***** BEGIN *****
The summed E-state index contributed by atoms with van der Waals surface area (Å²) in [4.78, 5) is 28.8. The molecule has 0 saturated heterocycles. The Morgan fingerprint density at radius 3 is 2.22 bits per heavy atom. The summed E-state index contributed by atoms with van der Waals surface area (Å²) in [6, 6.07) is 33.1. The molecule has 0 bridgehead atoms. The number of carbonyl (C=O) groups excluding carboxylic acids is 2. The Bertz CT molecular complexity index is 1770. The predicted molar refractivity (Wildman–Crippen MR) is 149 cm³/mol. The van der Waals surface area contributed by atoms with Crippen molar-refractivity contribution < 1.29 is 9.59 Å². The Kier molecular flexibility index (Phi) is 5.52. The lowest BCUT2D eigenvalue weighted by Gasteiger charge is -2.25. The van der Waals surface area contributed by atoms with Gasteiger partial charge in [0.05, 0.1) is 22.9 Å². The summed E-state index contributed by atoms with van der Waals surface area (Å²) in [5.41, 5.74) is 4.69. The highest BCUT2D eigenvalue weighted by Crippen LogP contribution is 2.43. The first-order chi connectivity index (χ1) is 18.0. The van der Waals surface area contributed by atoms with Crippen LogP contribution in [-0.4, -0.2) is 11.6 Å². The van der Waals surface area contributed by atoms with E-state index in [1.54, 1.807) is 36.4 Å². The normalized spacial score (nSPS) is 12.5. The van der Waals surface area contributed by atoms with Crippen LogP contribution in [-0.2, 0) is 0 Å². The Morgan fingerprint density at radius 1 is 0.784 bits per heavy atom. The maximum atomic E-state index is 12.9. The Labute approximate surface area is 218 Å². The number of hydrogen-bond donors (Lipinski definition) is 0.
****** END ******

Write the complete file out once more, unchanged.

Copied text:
The summed E-state index contributed by atoms with van der Waals surface area (Å²) in [4.78, 5) is 28.8. The molecule has 0 saturated heterocycles. The Morgan fingerprint density at radius 3 is 2.22 bits per heavy atom. The summed E-state index contributed by atoms with van der Waals surface area (Å²) in [6, 6.07) is 33.1. The molecule has 0 bridgehead atoms. The number of carbonyl (C=O) groups excluding carboxylic acids is 2. The Bertz CT molecular complexity index is 1770. The predicted molar refractivity (Wildman–Crippen MR) is 149 cm³/mol. The van der Waals surface area contributed by atoms with Crippen molar-refractivity contribution < 1.29 is 9.59 Å². The Kier molecular flexibility index (Phi) is 5.52. The lowest BCUT2D eigenvalue weighted by Gasteiger charge is -2.25. The van der Waals surface area contributed by atoms with Gasteiger partial charge in [0.05, 0.1) is 22.9 Å². The summed E-state index contributed by atoms with van der Waals surface area (Å²) in [5.41, 5.74) is 4.69. The highest BCUT2D eigenvalue weighted by Crippen LogP contribution is 2.43. The first-order chi connectivity index (χ1) is 18.0. The van der Waals surface area contributed by atoms with Crippen LogP contribution in [-0.4, -0.2) is 11.6 Å². The van der Waals surface area contributed by atoms with E-state index in [1.54, 1.807) is 36.4 Å². The normalized spacial score (nSPS) is 12.5. The van der Waals surface area contributed by atoms with Crippen LogP contribution in [-0.2, 0) is 0 Å². The Morgan fingerprint density at radius 1 is 0.784 bits per heavy atom. The maximum atomic E-state index is 12.9. The Labute approximate surface area is 218 Å². The number of hydrogen-bond donors (Lipinski definition) is 0.